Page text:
"The Ford Story has connected with customers because it's a place where Ford is sharing what is happening with the company is a more open and transparent way," Fields emphasized.

"Through the site, people are telling us they feel a new unity with Ford because they can share their thoughts, stories and insights and take part in two-way dialogue with the people behind our products," he added.

Ford rolled out the new program this week to connect it with the 2010 SAE World Congress in Detroit, which is themed "Ecollaboration."

Fields wanted to promote the theme of the engineering industry conference by articulating the highlights of the "Your Ideas" section of The Ford Story.

"What a better time or place than World Congress to discuss how Ford is committed to working together toward innovation?" Fields interjected.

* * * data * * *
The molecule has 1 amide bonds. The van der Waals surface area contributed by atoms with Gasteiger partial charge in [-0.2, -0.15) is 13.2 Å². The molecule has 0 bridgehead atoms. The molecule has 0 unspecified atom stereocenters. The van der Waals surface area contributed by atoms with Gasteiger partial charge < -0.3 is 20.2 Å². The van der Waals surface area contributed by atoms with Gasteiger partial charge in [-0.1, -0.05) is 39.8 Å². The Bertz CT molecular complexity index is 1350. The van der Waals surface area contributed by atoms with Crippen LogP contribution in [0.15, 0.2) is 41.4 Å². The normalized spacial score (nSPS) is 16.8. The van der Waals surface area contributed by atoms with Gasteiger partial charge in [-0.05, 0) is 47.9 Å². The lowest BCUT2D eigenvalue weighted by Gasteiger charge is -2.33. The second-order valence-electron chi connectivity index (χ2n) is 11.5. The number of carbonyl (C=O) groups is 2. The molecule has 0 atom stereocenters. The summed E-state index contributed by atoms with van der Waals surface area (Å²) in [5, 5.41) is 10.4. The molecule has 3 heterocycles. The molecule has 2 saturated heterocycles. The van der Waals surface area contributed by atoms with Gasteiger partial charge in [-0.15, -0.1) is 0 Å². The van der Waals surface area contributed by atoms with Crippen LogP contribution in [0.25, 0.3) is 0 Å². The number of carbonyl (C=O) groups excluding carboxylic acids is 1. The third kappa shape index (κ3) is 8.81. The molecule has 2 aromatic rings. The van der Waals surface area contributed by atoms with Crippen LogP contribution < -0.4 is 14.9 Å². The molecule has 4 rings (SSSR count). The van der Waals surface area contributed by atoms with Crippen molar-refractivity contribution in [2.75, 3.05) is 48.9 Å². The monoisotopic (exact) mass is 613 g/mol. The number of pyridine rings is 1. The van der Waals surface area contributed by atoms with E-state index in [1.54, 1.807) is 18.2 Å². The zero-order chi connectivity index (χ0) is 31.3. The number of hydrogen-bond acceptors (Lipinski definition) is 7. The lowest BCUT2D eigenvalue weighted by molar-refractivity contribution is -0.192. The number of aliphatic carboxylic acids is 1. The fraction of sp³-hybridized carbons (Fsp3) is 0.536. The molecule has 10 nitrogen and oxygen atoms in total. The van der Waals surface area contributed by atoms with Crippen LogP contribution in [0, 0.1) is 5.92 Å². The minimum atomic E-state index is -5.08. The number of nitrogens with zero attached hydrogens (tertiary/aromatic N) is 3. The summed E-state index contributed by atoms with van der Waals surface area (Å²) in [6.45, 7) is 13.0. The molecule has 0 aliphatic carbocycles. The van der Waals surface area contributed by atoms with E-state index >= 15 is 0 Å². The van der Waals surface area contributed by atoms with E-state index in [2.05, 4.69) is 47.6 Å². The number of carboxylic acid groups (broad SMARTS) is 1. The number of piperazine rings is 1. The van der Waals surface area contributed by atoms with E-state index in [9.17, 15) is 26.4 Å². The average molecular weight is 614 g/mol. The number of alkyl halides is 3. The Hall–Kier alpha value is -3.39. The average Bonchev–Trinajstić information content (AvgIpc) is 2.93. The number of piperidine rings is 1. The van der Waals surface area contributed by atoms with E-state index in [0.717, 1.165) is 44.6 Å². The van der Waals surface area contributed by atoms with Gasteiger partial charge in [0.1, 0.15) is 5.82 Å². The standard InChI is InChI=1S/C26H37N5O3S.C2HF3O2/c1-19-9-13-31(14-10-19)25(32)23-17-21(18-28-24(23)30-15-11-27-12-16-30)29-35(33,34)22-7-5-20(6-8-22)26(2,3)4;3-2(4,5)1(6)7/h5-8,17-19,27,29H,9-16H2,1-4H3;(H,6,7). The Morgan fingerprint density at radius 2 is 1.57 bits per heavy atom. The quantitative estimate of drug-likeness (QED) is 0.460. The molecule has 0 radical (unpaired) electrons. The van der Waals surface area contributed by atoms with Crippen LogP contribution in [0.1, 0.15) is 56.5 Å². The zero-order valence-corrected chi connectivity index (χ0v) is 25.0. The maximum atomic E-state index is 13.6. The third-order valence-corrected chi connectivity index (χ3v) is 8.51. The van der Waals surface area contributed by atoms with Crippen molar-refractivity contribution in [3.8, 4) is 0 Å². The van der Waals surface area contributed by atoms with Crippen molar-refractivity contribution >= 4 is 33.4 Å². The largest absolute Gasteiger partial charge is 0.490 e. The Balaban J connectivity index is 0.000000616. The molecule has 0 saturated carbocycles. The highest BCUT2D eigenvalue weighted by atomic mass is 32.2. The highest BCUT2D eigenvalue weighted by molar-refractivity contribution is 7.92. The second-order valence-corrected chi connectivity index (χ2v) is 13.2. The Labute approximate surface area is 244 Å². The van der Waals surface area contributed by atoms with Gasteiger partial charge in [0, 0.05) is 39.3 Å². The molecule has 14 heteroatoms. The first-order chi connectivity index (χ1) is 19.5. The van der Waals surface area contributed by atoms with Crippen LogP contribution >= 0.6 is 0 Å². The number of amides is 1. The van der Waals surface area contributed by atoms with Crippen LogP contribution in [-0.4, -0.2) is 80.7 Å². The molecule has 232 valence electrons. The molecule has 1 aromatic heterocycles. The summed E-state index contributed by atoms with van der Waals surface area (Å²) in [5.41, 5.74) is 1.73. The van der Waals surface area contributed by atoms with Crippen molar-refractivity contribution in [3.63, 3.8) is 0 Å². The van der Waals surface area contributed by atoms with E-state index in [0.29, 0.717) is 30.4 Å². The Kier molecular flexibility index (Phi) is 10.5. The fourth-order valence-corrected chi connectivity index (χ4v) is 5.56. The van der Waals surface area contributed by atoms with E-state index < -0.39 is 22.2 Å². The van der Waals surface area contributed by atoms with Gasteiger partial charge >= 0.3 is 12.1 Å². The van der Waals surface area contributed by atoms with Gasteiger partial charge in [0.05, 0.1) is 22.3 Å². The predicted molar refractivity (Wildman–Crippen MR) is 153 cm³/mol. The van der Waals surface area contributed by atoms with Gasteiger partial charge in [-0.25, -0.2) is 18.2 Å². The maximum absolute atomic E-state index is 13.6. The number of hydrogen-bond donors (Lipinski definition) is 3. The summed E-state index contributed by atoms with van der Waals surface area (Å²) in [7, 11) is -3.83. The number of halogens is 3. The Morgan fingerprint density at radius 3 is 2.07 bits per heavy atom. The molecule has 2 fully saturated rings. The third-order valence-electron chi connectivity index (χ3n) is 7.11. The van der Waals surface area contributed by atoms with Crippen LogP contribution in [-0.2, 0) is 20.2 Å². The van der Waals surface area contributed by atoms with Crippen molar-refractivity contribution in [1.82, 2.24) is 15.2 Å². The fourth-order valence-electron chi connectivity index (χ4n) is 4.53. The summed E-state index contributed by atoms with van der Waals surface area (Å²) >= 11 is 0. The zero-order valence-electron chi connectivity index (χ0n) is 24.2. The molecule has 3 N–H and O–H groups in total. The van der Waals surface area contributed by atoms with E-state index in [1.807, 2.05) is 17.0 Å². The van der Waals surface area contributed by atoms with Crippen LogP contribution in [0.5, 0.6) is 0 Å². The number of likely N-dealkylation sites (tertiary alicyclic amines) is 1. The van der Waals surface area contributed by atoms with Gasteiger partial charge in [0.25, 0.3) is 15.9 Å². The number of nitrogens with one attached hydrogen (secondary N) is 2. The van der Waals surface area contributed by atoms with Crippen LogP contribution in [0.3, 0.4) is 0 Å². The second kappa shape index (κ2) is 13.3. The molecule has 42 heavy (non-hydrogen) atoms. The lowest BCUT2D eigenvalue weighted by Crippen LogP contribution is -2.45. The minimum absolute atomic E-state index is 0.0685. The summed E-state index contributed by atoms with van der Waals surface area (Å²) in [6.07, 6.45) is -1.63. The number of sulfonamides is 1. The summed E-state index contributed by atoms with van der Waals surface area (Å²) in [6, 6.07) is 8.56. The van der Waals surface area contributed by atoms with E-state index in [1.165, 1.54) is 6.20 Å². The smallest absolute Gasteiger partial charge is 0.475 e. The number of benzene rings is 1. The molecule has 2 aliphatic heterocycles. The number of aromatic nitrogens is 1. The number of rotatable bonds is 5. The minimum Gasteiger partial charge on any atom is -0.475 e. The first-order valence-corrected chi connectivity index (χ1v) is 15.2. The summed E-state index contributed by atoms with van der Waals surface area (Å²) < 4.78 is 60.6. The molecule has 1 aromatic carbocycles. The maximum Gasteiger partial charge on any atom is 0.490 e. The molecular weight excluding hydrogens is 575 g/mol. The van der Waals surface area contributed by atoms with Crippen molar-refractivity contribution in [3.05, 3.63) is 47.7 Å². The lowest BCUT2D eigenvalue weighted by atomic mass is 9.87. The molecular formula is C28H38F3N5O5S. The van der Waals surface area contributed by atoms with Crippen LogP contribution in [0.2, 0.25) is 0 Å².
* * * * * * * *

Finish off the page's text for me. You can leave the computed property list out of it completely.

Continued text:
"This conference is one of the biggest opportunities of the year for the exchange of ideas, providing our engineers the chance to evaluate new technologies and services from companies and sources they haven't worked with before," he went on to say.

Beyond this new online endeavor, Ford mentioned that it is also collaborating with the University of Michigan on another project.

The manufacturer and university are working on what's called the "American Journey 2.0." They described it as an advanced research project to help define the next frontier of in-car communications. The student contribution is aimed at responsible development of social networking apps for vehicles which could help the OEM model future iterations of Ford SYNC.

Ford mentioned that participating Michigan students will show off their course work this spring on a developmental software platform dubbed "Fiestaware." The platform was built with the help of Microsoft and powered by Intel.

The automaker noted that student teams will compete by programming applications that showcase innovative ways to access social networks for contextually relevant data, plus share vehicle-specific information that could help others.